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Oil Prices Fall Over 2 Percent On Demand Concerns

Oil prices fell more than 2 percent on Wednesday as trade worries and concerns about slowing growth returned to haunt investors.

Global benchmark Brent crude for August delivery tumbled 2.5 percent to
$60.72 a barrel while U.S. West Texas Intermediate (WTI) crude futures were down as much as 2.8 percent at $51.79 per barrel.

Trade tensions intensified after U.S. President Donald Trump said that he was holding up a trade deal with China and had no interest in moving ahead unless Beijing agrees to four or five "major points" which he did not specify.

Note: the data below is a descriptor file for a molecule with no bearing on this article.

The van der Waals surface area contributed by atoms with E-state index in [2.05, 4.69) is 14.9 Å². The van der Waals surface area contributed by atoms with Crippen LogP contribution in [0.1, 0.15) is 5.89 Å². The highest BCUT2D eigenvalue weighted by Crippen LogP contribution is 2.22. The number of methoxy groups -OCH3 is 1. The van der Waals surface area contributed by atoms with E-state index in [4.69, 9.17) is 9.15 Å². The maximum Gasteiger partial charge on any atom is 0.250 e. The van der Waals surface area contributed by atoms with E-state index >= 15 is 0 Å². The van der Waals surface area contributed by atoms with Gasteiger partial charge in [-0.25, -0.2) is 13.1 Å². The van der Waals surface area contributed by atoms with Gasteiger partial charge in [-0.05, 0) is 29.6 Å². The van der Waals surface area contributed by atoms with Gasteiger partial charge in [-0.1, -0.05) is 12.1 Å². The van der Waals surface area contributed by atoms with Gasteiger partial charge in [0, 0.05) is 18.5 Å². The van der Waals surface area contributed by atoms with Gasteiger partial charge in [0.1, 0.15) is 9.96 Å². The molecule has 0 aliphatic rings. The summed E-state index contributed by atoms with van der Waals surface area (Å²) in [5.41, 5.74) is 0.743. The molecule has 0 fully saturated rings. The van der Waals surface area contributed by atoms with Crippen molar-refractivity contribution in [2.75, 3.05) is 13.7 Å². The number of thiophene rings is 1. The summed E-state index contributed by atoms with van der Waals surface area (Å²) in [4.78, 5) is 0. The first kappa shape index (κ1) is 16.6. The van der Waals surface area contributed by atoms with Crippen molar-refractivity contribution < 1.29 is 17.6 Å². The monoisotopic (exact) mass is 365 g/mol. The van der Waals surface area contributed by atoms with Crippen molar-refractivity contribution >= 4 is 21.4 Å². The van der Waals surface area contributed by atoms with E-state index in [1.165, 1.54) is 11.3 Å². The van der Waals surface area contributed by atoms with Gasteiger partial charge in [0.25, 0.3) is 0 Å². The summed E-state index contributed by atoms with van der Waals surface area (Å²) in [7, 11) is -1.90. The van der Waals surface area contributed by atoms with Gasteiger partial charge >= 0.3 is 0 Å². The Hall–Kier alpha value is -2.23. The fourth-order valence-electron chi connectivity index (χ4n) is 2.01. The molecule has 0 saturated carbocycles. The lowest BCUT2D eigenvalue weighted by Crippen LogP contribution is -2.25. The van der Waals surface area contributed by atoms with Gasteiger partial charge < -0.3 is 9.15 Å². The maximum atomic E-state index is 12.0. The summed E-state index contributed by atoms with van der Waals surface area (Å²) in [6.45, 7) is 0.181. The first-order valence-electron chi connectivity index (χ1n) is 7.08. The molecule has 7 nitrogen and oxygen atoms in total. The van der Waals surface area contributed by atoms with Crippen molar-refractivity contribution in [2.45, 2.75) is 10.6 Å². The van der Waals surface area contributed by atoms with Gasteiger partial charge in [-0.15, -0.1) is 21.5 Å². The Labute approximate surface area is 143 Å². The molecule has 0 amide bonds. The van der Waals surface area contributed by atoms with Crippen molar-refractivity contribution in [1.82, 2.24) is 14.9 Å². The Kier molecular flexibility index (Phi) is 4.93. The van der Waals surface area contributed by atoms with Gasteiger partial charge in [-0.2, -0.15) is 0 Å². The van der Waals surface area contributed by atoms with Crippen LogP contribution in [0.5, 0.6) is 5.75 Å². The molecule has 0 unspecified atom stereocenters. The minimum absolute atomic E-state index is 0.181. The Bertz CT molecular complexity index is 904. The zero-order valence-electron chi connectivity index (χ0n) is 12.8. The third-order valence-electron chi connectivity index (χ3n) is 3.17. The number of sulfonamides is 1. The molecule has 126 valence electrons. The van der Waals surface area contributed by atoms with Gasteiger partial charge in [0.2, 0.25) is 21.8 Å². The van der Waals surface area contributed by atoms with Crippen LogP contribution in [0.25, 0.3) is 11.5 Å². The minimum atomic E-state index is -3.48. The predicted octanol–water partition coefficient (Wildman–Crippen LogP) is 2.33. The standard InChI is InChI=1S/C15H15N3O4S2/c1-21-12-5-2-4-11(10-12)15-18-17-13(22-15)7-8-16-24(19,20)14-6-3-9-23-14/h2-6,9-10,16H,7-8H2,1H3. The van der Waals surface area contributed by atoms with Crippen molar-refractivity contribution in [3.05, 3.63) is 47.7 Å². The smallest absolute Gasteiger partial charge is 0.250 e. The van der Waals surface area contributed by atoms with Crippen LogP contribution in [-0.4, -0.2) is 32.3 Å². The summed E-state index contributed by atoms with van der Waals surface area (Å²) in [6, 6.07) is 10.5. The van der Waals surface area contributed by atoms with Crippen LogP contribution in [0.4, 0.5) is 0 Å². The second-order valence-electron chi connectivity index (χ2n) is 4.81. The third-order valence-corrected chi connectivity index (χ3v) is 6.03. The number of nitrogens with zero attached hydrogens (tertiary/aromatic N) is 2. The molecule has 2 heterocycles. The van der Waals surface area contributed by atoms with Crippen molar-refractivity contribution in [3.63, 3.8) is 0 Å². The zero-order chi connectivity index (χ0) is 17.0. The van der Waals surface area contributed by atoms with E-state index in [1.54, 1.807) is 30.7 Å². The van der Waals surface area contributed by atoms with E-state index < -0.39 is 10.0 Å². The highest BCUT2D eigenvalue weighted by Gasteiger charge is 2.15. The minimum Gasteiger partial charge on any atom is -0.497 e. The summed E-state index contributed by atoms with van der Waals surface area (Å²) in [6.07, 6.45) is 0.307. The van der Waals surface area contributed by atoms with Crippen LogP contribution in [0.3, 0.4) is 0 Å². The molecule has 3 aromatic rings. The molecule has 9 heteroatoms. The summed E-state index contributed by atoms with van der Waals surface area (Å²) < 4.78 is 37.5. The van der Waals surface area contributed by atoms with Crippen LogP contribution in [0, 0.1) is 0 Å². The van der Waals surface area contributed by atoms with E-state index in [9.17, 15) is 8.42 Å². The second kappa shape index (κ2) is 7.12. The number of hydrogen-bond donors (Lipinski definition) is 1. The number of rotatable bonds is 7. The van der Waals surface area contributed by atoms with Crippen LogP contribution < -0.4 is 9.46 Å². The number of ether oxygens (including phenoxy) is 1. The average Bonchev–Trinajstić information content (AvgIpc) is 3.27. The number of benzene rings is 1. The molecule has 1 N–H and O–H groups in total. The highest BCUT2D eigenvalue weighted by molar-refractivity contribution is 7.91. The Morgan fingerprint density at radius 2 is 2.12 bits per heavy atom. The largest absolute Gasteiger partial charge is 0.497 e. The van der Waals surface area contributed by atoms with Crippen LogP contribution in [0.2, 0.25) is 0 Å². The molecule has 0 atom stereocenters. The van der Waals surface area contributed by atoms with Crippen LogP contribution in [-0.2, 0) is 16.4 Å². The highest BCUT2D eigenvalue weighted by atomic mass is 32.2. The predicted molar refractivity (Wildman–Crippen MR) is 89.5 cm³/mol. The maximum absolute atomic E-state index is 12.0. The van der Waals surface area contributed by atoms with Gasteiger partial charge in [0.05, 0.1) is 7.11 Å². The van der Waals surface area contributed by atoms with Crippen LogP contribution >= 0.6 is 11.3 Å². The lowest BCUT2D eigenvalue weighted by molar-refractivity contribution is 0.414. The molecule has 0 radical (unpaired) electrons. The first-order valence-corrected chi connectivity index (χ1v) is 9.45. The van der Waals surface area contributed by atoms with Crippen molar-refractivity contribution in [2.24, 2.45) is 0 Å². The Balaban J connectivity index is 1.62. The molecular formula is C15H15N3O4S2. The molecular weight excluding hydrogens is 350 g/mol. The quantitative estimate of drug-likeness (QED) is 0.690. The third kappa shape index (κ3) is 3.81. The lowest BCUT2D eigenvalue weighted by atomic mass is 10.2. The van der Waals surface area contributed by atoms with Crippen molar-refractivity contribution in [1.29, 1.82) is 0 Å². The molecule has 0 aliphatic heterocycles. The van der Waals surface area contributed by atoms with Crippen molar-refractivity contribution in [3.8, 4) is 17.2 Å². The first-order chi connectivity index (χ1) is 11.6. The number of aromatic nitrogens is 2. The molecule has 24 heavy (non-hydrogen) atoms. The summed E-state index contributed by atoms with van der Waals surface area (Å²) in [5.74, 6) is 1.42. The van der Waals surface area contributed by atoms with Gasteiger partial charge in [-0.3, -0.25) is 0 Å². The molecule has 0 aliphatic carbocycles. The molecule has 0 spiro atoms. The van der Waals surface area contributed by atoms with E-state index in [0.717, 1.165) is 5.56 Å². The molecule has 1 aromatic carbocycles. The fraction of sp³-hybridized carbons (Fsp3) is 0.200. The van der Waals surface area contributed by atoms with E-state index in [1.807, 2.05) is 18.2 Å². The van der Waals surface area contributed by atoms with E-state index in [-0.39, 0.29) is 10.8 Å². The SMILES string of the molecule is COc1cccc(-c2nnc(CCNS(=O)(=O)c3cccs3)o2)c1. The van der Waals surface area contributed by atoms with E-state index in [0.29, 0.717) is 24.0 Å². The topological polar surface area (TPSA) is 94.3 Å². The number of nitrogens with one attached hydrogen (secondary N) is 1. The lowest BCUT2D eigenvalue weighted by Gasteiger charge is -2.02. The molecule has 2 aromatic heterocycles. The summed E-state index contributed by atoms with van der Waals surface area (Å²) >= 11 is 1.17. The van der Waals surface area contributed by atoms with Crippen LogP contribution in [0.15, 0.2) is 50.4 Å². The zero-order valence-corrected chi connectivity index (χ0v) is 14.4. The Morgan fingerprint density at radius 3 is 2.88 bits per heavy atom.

Elsewhere, a measure of China's factory gate inflation slowed in May on weak commodity demand, reinforcing worries about cooling growth in the world's second largest economy.

On Tuesday, the U.S. Energy Information Administration (EIA) cut its forecasts for 2019 world oil demand growth and U.S. crude oil production.

A surprise in increase in U.S. crude stockpiles also kept oil markets under pressure.

The American Petroleum Institute (API) said U.S. crude inventories rose by 4.9 million barrels in the week ended June 7 to 482.8 million barrels. That compared with analysts' expectations for a decrease of 481,000 barrels.

Official data from the Energy Information Administration (EIA) is due later in the day.

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